According to Wiki.org Program (often shortened to programming, scripting, or coding) is the process of designing, writing, testing, debugging, and maintaining the source code of computer programs. This source code is written in one or more programming languages (such as C++, C#, Java, Python, Smalltalk, etc.). The purpose of programming is to create a set of instructions that computers use to perform specific operations or to exhibit desired behaviors. The process of writing source code often requires expertise in many different subjects, including knowledge of the application domain, specialized algorithms and formal logic. Within software engineering, programming (the implementation) is regarded as one phase in a software development process. There is an ongoing debate on the extent to which the writing of programs is an art form, a craft, or an engineering discipline. In general, good programming is considered to be the measured application of all three, with the goal of producing an efficient and evolvable software solution (the criteria for “efficient” and “evolvable” vary considerably).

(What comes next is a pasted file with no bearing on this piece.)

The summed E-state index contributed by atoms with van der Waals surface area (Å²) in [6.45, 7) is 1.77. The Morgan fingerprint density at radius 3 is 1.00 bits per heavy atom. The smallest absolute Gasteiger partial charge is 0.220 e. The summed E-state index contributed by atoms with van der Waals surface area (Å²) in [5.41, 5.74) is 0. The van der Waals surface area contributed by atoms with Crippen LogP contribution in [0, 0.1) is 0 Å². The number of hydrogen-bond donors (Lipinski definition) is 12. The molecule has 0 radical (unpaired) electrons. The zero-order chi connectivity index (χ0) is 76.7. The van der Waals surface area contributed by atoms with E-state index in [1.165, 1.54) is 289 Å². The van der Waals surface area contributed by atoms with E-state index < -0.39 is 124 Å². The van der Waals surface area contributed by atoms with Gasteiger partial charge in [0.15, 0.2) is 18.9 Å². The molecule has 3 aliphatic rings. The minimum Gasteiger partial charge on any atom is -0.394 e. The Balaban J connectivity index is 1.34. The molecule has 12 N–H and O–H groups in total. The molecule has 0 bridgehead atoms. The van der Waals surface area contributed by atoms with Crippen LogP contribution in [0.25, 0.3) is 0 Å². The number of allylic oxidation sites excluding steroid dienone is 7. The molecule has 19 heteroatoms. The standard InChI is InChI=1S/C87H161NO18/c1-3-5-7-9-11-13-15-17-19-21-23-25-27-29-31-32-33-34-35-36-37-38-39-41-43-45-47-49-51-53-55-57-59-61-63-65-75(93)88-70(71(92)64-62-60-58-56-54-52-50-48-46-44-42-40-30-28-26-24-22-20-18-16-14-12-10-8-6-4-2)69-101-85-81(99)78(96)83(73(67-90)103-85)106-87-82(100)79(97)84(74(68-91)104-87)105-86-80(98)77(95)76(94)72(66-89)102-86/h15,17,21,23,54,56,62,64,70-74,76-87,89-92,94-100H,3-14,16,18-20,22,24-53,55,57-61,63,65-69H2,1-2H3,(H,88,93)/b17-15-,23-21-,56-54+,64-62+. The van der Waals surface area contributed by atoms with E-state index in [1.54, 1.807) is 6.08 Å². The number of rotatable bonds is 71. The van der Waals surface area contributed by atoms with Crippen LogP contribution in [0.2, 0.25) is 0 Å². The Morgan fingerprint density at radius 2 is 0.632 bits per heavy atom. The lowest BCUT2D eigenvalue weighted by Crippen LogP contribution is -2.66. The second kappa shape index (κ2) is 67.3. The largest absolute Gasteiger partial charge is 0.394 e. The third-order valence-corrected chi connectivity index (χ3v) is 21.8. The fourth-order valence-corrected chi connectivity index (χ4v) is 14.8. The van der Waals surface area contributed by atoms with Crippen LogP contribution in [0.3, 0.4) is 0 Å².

The discipline differs from many other technical professions in that programmers, in general, do not need to be licensed or pass any standardized (or governmentally regulated) certification tests in order to call themselves “programmers” or even “software engineers.” Because the discipline covers many areas, which may or may not include critical applications, it is debatable whether licensing is required for the profession as a whole. In most cases, the discipline is self-governed by the entities which require the programming, and sometimes very strict environments. However, representing oneself as a “Professional Software Engineer” without a license from an accredited institution is illegal in many parts of the world. Another ongoing debate is the extent to which the programming language used in writing computer programs affects the form that the final program takes. This debate is analogous to that surrounding the Sapir–Whorf hypothesis in linguistics and cognitive science, which postulates that a particular spoken language’s nature influences the habitual thought of its speakers. Different language patterns yield different patterns of thought. This idea challenges the possibility of representing the world perfectly with language, because it acknowledges that the mechanisms of any language condition the thoughts of its speaker community.